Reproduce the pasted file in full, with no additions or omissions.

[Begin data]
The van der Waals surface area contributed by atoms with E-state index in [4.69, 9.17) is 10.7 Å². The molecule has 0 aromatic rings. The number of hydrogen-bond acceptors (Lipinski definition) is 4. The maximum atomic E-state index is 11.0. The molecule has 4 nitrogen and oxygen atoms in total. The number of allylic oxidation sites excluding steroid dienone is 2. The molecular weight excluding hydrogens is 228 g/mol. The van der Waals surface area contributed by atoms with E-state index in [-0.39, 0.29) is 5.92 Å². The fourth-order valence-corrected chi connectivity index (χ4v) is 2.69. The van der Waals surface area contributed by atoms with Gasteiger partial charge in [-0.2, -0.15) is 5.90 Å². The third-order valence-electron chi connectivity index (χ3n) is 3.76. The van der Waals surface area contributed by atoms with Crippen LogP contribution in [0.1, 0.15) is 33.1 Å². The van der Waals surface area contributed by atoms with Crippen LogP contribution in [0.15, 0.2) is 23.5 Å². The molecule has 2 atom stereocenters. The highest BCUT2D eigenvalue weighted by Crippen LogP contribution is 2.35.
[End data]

The van der Waals surface area contributed by atoms with E-state index in [4.69, 9.17) is 10.7 Å². The molecule has 0 aromatic rings. The number of hydrogen-bond acceptors (Lipinski definition) is 4. The maximum atomic E-state index is 11.0. The molecule has 4 nitrogen and oxygen atoms in total. The number of allylic oxidation sites excluding steroid dienone is 2. The molecular weight excluding hydrogens is 228 g/mol. The van der Waals surface area contributed by atoms with E-state index in [-0.39, 0.29) is 5.92 Å². The fourth-order valence-corrected chi connectivity index (χ4v) is 2.69. The van der Waals surface area contributed by atoms with Gasteiger partial charge in [-0.2, -0.15) is 5.90 Å². The third-order valence-electron chi connectivity index (χ3n) is 3.76. The van der Waals surface area contributed by atoms with Crippen LogP contribution in [0.1, 0.15) is 33.1 Å². The van der Waals surface area contributed by atoms with Crippen LogP contribution in [0.15, 0.2) is 23.5 Å². The molecule has 2 atom stereocenters. The highest BCUT2D eigenvalue weighted by Crippen LogP contribution is 2.35.